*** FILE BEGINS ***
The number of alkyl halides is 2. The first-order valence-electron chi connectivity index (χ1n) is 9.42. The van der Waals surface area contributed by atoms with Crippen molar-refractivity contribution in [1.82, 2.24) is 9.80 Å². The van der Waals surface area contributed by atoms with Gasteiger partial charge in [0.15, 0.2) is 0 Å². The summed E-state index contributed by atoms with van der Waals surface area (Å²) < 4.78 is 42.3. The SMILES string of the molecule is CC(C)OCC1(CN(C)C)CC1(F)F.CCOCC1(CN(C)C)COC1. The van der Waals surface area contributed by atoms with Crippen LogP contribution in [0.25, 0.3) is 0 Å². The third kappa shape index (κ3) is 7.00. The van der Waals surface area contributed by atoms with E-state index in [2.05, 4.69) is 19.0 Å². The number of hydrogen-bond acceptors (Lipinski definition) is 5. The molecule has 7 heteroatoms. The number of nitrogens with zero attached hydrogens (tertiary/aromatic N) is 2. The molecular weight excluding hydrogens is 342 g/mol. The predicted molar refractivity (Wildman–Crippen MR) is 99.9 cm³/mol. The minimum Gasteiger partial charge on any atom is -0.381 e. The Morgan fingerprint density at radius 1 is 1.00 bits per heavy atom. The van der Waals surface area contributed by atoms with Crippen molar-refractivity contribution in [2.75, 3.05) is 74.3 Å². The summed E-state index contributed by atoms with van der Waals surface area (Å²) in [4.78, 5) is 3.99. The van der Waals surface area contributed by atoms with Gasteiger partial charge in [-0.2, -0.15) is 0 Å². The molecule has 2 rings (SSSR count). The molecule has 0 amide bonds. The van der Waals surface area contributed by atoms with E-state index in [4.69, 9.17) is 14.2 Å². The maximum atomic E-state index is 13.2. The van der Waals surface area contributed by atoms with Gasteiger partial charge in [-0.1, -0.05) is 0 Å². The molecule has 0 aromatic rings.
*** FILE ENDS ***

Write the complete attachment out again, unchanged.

The number of alkyl halides is 2. The first-order valence-electron chi connectivity index (χ1n) is 9.42. The van der Waals surface area contributed by atoms with Crippen molar-refractivity contribution in [1.82, 2.24) is 9.80 Å². The van der Waals surface area contributed by atoms with Gasteiger partial charge in [0.15, 0.2) is 0 Å². The summed E-state index contributed by atoms with van der Waals surface area (Å²) < 4.78 is 42.3. The SMILES string of the molecule is CC(C)OCC1(CN(C)C)CC1(F)F.CCOCC1(CN(C)C)COC1. The van der Waals surface area contributed by atoms with Crippen LogP contribution in [0.25, 0.3) is 0 Å². The third kappa shape index (κ3) is 7.00. The van der Waals surface area contributed by atoms with E-state index in [2.05, 4.69) is 19.0 Å². The number of hydrogen-bond acceptors (Lipinski definition) is 5. The molecule has 7 heteroatoms. The number of nitrogens with zero attached hydrogens (tertiary/aromatic N) is 2. The molecular weight excluding hydrogens is 342 g/mol. The predicted molar refractivity (Wildman–Crippen MR) is 99.9 cm³/mol. The minimum Gasteiger partial charge on any atom is -0.381 e. The Morgan fingerprint density at radius 1 is 1.00 bits per heavy atom. The van der Waals surface area contributed by atoms with Crippen molar-refractivity contribution in [2.75, 3.05) is 74.3 Å². The summed E-state index contributed by atoms with van der Waals surface area (Å²) in [4.78, 5) is 3.99. The van der Waals surface area contributed by atoms with Gasteiger partial charge in [-0.2, -0.15) is 0 Å². The molecule has 2 rings (SSSR count). The molecule has 0 amide bonds. The van der Waals surface area contributed by atoms with E-state index in [4.69, 9.17) is 14.2 Å². The maximum atomic E-state index is 13.2. The van der Waals surface area contributed by atoms with Gasteiger partial charge in [-0.1, -0.05) is 0 Å². The molecule has 0 aromatic rings.